By Jennifer Parris
As the cases of Coronavirus continue to climb, more and more people have become remote workers. While that might sound exciting to most (hello, no commuting!), working from home certainly takes some time to get used to, especially if you haven’t done it before. And then, add in home schooling children, and, well, a remote job might sound more like a nightmare than a blessing right about now. But there are ways to make working from home work for you, so that you stay successful–and sane. Here’s how.
Set Up A Workspace
If you thought that you could work from any old space in your home, think again. In order to produce the best results, you’re going to need to have a dedicated workspace where you can set up. But don’t choose a high-traffic area (like your kitchen counter) where you’ll be subject to incessant interruptions. Ideally, choose a room where you can work in peace and quiet (like a guest bedroom). And if space is at a premium, look for a nook where you won’t be disturbed, like the dining room table.
Troubleshoot Your Tech
When you worked in a traditional office, you didn’t think twice if your computer suddenly stopped functioning. When you work remotely, though, you become the IT guy, too. So, take some time to go through your equipment to make sure that it will be capable of the demands you’re about to put on it. Ask your company for a computer loaner if need be, so that you don’t put too much strain on your own personal gear. And be sure to test your WiFi connection, since you’ll need it to be lightning fast so that you can get your work done at a proper pace. For security purposes, be sure your server is secure and change your password often so confidential information is not compromised.
Stick To A Schedule
If it’s possible, try to stick to the same work schedule you had when you were working outside the home. Although it might be easier said than done, having a set schedule can offer some semblance of normalcy in these challenging times. It will help to keep your productivity up and avoid spending too much time doing non-work-related things, like surfing the Internet or going to the fridge for the fourth time this morning for a snack.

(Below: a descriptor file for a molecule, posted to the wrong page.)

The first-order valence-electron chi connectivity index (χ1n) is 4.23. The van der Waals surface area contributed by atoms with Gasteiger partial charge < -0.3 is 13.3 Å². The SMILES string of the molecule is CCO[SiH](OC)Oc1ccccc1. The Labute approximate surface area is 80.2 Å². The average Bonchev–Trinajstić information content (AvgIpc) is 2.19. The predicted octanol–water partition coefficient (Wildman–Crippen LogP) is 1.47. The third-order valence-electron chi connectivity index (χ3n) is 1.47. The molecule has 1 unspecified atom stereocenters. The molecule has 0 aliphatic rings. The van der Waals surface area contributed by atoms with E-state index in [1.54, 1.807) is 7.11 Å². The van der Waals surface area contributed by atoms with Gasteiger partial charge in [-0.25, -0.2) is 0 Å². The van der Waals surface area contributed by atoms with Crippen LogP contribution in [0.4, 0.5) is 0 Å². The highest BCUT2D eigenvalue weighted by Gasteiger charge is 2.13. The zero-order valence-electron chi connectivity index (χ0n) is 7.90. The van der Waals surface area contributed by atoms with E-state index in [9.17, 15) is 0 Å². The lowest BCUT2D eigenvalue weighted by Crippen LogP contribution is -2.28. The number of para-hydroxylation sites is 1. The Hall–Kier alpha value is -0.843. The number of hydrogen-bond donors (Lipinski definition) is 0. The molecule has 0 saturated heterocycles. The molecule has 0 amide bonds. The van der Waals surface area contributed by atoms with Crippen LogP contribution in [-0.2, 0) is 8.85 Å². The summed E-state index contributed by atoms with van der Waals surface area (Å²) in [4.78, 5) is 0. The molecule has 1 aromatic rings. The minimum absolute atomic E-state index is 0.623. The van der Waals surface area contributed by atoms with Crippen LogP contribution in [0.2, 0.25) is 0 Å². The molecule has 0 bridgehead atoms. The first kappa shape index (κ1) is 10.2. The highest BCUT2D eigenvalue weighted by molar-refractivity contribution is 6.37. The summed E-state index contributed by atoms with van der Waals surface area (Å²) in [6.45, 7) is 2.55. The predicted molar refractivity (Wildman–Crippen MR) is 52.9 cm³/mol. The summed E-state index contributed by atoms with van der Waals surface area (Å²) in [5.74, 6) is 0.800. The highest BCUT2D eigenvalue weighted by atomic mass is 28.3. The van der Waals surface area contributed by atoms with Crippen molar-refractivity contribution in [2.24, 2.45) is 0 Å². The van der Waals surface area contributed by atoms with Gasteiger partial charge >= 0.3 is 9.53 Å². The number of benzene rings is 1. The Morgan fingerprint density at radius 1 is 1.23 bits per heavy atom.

Even if you do everything in your power to be productive, understand that working from home is definitely a challenge. You’re subject to a whole host of new challenges that you might never have faced before (i.e. working from home with children). So, try to manage your expectations and be realistic about what you can really get done. You might find that you’ll have to stop and start your workday at various points to accommodate your kids and get your work done, too. Just try not to get frustrated and know that many workers are now dealing with the same issues as you.
Stay In Touch
One of the cornerstones of remote work is the ability to communicate effectively not just with coworkers, but your boss as well. In fact, when your company goes remote, there’s really no such thing as too much communication. You should keep everyone informed of what you’re working on and report any issues so that everyone is on the same page. Also, it can help to create a connection that you might be missing now that you’re telecommuting.
When you work from home, it’s easy to get caught up in work and trying to perfect that presentation. Studies have found that remote workers take far fewer breaks than their in-office colleagues. So, if you have a tendency to lose track of time, be sure to set a timer every 90 minutes or so, even if it’s just to get up and stretch your legs. You’ll actually be more productive if you take a break, and then return to your desk more refreshed than before.
As more companies adopt remote work policies, it’s important to know how to understand what it takes to work from home. With some practice (and some trial and error), you’ll find a groove that allows you to reap the benefits of remote work life—and prioritize you and your family’s health.